Time & motion

Are your publishing systems fit for purpose? The only way to find out is to watch how your journalists use them.

By James Evelegh

Time & motion
Glide's Richard Fairbairn

No one likes being watched as they go about their work, but it can be a very useful exercise.

Sitting at someone’s shoulder is what Richard Fairbairn and his team at Glide did a lot of when developing the Glide Publishing Platform, to make sure it did what editorial teams needed.

I interviewed Richard at their Islington offices last week (great view over London by the way) for an upcoming sponsored piece in our March / April issue.

Chatting to him, it was obvious that every editor and publishing manager should sit with their journalists and analyse what they do, how they do it and how long it takes; not as part of some fiendish Machiavellian plot to make them work harder, but to find out whether the publishing tools they've been given, help or hinder.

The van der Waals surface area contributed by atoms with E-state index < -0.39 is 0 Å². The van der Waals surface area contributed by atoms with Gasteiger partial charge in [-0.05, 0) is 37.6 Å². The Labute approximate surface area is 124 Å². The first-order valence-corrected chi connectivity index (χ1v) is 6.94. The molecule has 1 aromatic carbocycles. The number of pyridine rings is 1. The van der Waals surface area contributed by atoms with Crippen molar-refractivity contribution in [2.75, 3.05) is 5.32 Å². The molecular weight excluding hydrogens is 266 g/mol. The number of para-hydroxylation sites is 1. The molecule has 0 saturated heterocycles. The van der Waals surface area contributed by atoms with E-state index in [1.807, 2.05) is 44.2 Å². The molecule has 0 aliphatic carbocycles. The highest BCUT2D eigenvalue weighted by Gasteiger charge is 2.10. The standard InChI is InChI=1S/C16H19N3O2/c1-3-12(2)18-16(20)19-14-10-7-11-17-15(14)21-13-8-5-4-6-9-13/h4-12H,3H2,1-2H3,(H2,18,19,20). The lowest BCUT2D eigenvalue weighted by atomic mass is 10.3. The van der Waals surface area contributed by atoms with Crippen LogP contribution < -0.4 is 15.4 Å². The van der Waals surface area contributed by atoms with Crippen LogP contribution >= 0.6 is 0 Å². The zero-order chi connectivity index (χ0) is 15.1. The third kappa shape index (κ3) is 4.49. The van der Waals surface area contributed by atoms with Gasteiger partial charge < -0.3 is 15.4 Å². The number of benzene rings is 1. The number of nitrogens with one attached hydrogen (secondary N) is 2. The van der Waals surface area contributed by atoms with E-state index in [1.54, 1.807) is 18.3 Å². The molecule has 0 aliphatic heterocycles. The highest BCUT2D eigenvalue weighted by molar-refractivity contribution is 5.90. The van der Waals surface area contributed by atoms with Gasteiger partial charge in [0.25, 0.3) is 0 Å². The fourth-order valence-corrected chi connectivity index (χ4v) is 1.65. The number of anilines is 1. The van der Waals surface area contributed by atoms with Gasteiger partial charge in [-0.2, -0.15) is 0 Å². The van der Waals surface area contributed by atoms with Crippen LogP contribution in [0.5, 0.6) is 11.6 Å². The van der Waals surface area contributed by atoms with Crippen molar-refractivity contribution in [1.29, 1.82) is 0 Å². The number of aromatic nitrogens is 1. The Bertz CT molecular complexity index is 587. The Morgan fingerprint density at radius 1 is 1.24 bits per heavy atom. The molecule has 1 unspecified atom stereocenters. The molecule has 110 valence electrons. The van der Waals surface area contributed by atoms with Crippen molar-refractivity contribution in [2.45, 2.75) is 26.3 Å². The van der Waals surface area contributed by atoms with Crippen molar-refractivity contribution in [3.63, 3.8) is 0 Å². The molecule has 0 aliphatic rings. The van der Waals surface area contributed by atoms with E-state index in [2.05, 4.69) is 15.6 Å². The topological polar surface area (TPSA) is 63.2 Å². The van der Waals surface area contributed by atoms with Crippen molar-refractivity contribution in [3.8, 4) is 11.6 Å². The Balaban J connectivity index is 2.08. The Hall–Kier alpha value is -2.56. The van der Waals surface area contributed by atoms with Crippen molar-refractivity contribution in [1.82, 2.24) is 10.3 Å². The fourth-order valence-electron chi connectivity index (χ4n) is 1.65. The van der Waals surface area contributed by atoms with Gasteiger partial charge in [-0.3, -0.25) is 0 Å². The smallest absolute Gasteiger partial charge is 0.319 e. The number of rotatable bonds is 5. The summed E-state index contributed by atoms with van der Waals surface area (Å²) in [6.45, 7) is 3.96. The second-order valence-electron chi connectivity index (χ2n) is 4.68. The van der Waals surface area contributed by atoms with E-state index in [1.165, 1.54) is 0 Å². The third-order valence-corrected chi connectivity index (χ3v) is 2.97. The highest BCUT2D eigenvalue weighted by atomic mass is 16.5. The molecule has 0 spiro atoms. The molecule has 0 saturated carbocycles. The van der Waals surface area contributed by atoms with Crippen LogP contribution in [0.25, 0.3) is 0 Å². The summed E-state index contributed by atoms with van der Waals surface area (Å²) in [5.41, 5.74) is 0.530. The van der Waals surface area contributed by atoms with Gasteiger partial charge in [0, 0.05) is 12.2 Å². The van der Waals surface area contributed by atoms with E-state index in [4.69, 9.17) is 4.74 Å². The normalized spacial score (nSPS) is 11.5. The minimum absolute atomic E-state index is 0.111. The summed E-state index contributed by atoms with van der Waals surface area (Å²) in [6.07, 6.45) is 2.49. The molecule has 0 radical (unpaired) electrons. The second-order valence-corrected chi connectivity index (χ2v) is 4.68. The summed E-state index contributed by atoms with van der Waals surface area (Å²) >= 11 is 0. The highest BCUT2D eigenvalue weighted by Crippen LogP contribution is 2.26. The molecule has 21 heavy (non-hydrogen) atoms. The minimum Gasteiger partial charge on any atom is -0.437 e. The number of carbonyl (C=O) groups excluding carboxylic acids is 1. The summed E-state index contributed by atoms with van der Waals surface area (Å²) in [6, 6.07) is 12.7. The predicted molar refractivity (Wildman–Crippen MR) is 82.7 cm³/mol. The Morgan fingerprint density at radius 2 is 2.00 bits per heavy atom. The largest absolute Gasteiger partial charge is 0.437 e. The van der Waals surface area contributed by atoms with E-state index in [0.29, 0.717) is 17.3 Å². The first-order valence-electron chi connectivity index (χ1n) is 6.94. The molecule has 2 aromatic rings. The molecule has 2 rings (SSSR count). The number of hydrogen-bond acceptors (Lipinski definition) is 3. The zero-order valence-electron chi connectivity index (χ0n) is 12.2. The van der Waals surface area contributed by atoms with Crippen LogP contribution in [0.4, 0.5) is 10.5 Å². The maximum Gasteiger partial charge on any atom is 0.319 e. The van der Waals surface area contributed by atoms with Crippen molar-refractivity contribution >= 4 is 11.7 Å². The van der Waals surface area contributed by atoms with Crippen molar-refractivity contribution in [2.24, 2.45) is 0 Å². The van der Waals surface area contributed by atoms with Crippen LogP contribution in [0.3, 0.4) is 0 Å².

Some things you should be looking out for as you peer over their shoulders:

  1. Are your publishing processes non-linear? Do your journalists follow a logical and sequential route or are you forcing them through a maze, where they are forever having to branch off left and right to get to their destination?
  2. Do your journalists have to remember to do all the things you want them to do with a piece of content (as opposed to being prompted to do so by the CMS)?
  3. Are they performing lots of repetitive tasks, which could and should be automated?
  4. Are they doing lots of laborious work, which, again, could and should be automated?

If the answer to any of the above is ‘yes’, then you probably have an unproductive and unhappy editorial team. Editorial teams need powerful systems designed with publishing in mind, which are intuitive, easy to use and remove much of the spade work, freeing up time for them to concentrate on what they do best, which is creating lots of engaging content.